Monday, June 15, 2020

Review: Understanding Scientific Theories of Origins

The Creation Without Compromise site has just published an extensive review by Dr. Wes Bredenhof of the theistic evolutionist book Understanding Scientific Theories of Origins: Cosmology, Geology, and Biology in Christian Perspective (Downers Grove: IVP Academic, 2018.  Hardcover, 659 pages).

The authors (Robert C. Bishop, Larry L. Funck, Raymond J. Lewis, Stephen O. Mosher, John H. Walton) are all Wheaton College professors, and all are scientists, except for theologian John Walton.

The reviewer, Dr. Bredenhof, is pastor of the Free Reformed Church of Launceston, Tasmania, Australia. This massive volume attempts to make a theological and scientific case for theistic evolution. In his review, however, he focuses on the biblical and theological side of things.  He finds that this book is a repudiation of the Reformation view of Scripture, a perversion of what Scripture teaches about creation, in addition to other serious theological shortcomings.

Although USTO affirms the authority of the Bible, God's special revelation, it disparages a “Bible-first” approach, where scientific theories must conform to Biblical givens. Rather, it views scientific knowledge as part of God's general revelation. The Bible and science are taken as equal partners in the pursuit of truth regarding cosmological, geological, and biological origins; they complement each other, and need each other to be properly interpreted.

Regarding Genesis 1, USTO argues that, when read in the proper context of Ancient Near Eastern thinking, it is concerned with God assigning proper functions to various parts of the universe, and not concerned with the origins of the material universe.

Hence, we must turn to (mainstream) science to discover truths about physical origins. Consequently, USTO embraces full-scale evolution over billions of years.

This has various theological implications. For example, why should a loving God use a creative process filled with so much pain and death? According to USTO, God, in His love, gave creation a relative freedom to develop itself. God has relinquished full control of His creation. Of course, this raises further theological questions regarding God's sovereignty, providence, foreknowledge, and so on.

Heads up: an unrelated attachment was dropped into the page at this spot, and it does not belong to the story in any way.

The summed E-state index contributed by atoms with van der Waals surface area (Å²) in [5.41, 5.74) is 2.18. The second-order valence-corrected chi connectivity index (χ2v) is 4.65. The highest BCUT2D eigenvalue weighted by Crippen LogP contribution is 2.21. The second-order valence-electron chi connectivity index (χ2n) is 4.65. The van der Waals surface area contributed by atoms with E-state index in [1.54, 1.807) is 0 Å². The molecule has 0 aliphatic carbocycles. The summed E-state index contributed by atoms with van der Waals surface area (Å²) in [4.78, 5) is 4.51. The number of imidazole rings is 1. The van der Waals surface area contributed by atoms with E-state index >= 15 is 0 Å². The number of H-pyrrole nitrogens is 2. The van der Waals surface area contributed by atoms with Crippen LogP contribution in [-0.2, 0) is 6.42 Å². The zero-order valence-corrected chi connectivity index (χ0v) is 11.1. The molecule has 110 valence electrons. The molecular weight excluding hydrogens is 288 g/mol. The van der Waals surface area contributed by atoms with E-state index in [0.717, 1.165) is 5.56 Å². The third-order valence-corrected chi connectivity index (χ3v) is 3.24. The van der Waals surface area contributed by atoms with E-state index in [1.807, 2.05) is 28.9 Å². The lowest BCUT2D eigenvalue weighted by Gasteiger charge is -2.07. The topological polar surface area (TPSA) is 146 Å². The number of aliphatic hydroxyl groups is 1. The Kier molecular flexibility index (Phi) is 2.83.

Further theological problems concern the nature of Jesus Christ. USTO stresses that Jesus, while on earth, did wonderful things through the power of the Holy Spirit, rather than by Jesus' own divine nature. Bredenhof identifies the USTO view of Jesus as  functional kenotic Christology. He explains in some detail what this is, and why it is a serious theological error.

Evidently, acceptance of evolution has widespread theological fallout.

Dr. Bredenhof concludes his review,
I tried, but I could not read this book dispassionately.  In this book, I heard the whispers of Satan in the Garden of Eden:  did God really say?  If someone is questioning my Father or twisting his words, even if it’s done with the greatest sophistication, I cannot remain dispassionate.  I also think of the sad fact that this book comprises course material at Wheaton College.  Scores of impressionable youth have been and are being fed this content.  Because it is happening at a Christian institution, they could be led to believe that this is an acceptable Christian approach.  It is not.  It is unbelief.  I pray for students at Wheaton College that God will help them with his Spirit and Word to discern the truth regarding origins.
Unfortunately, what is taught at Wheaton College about science and Scripture is standard fare at most Christian universities today.


1 comment:

Steve Drake said...

From Dr. Bredenhof's review:

"If God is revealing through the scientific evidence that a global flood never happened, then we need to revisit our interpretation of Genesis and somehow bring it into alignment with this newer divine revelation. That is what USTO is doing. However, it is a revisionist approach to the Bible."

The great evangelical compromise: deny the six days were really six days and deny that the Flood was really a global and universal cataclysm that covered the whole earth. The siren song of deep time and billions and millions of years continues to seduce, doesn't it? Otherwise faithful Christian brothers and sisters in our churches fail to see the duplicity of holding to a form of godliness but denying the power thereof (2 Tim. 3:5).